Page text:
By Harper Cleves
The socialist feminist revolutionaries that established International Women’s Day were inspired by young immigrant women garment workers in New York City who instigated an 11 week strike in 1909 against exploitation and gender oppression.
Moving into 2022, history seems to be repeating itself; not only in that a system built on profit is unable to fundamentally address the oppression faced by women today; but also in that it is those most exploited and most oppressed around the world whose courage is leading the way in the fight for a more just society.
In Myanmar last year, some of the most exploited women workers – including garment workers and health care workers – were at the helm of the uprising against the corrupt regime; even in the face of targeted violence against women.
In Turkey, 285 women were murdered in 2021. In March, July, and again on the 25 November, women and LGBTQ+ people around the country staged huge protests in the face of police brutality in order to pressure the Erdogan government to rejoin the Istanbul Convention, and establish a plan to address male violence against women.
In both Mexico and Argentina, on the back of the Ni Una Menos movement against gender violence and femicide, activists won historic victories in the fight for bodily autonomy; in Mexico abortion is no longer a punishable offense, and in Argentina abortion is now legal up to fourteen weeks.These victories for bodily autonomy took inspiration from the 2018 Irish victory, and will in turn provide inspiration to women and pregnant people around the world who are having their rights attacked.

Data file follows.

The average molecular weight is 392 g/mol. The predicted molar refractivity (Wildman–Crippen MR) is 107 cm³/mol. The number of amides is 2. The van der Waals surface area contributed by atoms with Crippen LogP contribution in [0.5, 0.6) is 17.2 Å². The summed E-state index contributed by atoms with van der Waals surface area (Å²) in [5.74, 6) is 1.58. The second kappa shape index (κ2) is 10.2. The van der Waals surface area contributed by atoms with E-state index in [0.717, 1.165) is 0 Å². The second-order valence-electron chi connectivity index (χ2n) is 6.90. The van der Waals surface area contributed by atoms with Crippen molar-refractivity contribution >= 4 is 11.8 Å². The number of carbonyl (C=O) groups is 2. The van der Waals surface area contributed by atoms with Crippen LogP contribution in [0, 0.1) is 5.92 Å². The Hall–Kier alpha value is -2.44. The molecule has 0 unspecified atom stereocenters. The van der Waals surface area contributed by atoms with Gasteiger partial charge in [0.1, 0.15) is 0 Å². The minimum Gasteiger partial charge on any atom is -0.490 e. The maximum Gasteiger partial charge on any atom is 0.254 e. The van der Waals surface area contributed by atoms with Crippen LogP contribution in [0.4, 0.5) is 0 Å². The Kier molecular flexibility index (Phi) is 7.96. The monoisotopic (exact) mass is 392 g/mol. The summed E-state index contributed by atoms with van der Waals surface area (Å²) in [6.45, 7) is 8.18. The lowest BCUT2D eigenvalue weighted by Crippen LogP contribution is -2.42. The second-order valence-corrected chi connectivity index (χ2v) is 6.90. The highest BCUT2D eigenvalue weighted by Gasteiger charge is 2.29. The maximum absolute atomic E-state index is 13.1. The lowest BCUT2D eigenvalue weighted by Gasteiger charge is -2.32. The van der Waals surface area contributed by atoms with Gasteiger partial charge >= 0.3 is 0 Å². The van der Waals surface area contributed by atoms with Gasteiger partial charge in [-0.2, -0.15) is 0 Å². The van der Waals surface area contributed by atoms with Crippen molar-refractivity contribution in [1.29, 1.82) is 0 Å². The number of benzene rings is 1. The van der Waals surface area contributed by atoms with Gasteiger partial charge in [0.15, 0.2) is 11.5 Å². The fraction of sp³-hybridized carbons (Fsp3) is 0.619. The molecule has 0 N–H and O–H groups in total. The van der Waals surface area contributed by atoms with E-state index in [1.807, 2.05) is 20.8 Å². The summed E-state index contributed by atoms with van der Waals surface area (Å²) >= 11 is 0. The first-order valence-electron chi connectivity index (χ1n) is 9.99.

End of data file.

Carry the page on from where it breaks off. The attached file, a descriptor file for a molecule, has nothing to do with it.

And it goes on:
In the United States we have seen in 2021 the seeds or a constitutional ban on abortion being planted; but we have also seen the potential for a feminist fight back as well. In Poland, the death of a young woman who died as a result of not being able to receive and emergency abortion sparked outrage reminiscent of the death of Savita and demonstrated that the establishment should be prepared for more feminist struggle in the years ahead.
From struggle to liberation
At the time of writing in 2022, the murder of Ashling Murphy in Tullamore has proven to be a breaking point for people across the island of Ireland as thousands attend vigils and protests in small towns and big cities alike.
These protests around the world fight for abortion rights and an end to the murder of women; but in reality they are fighting for dignity and respect in a world that robs people of their well-being and lives in the name of profit. These struggles, and the victories gleaned from them, will give confidence to all who are exploited and oppressed by this rotten capitalist order – from workers, the poor, to people of colour– and demonstrate that the fight for a better world is possible when we fight together.
We do not have to accept the world our capitalist rulers have given us: systemic inequality, oppression, murderous wars and the destruction of our ecosystem. We have the power to overturn their rotten order and build a humane, democratic and socialist society, one built on solidarity and equality where the collective ownership and democratic control of society’s wealth can allow each of us to flourish. In short: we can have bread and roses too.